The 2009 Renewable Energy Directive (RED) sets a binding target of 20% final energy consumption from renewable sources by 2020.
According to the latest progress report, the share of renewable energy in heating and cooling was estimated to be 16.6% in 2014. “Renewable heating is increasingly being used as a cost-efficient and secure alternative to fossil fuels in Member States in district heating and at local level.”
EU countries agreed on a new renewable energy target of at least 27% of final energy consumption in by 2030, as part of the EU’s energy and climate goals for 2030. In its Energy Union strategy, the European Commission announced a new renewable energy package for the period after 2020, to include a new renewable energy directive for the period 2020-2030 and an updated EU bioenergy sustainability policy.
Moreover, Member States are required to adopt national energy and climate plans following the new Energy Union Governance. The starting point for these plans should be in recognising the synergies between heating and cooling, and the rest of the energy system; a principle strongly anchored in the EU Heating and Cooling Strategy. In this context, district energy networks become key to the decarbonisation of the energy system, both by directly integrating renewable heat and by providing energy storage for excess renewable electricity.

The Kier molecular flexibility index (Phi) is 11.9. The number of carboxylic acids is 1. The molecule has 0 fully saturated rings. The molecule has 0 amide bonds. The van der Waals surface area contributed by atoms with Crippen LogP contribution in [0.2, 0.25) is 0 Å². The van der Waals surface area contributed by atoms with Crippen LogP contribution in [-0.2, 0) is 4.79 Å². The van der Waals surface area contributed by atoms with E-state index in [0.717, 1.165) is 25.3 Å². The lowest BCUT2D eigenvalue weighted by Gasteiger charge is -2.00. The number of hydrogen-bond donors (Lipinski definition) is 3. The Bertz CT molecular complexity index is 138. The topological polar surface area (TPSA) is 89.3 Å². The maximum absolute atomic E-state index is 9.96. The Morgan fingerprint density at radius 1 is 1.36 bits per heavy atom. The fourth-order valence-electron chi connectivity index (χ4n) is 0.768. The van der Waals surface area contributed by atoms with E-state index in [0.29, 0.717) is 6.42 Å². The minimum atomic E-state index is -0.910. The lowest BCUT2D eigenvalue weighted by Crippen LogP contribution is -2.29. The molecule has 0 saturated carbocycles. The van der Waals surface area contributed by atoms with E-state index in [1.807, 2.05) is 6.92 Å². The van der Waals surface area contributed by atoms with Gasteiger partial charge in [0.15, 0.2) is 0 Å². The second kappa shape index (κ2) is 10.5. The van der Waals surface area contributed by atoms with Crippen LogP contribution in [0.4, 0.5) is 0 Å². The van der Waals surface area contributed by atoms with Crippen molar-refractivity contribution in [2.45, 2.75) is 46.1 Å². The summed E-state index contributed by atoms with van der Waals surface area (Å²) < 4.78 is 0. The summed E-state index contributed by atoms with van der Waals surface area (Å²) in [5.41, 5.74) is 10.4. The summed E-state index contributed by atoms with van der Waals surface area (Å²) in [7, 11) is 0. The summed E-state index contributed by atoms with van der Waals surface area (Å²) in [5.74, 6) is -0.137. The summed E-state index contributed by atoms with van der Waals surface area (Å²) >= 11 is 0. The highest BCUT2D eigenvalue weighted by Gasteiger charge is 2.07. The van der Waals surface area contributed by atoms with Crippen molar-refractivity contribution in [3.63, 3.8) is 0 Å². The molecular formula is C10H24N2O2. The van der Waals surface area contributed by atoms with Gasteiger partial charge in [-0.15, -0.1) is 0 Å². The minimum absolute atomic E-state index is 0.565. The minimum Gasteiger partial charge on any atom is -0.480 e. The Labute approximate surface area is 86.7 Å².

In November 2016, the Commission released its “Clean Energy For All Europeans” package, which includes key Energy Union legislative proposals with impact on the district energy sector such as the revision of the Renewable Energy Sources Directive (RED) including biomass sustainability rules. We believe that the current RED is too strongly focused on renewable electricity as opposed to other forms of renewable energy, meaning that the potential to develop renewable heating and cooling has been neglected. A specific emphasis on renewable heating and cooling should therefore emerge. Better coordination with other policy measures (e.g. Energy Efficiency Directive and Energy Performance of Buildings Directive) would also be welcomed.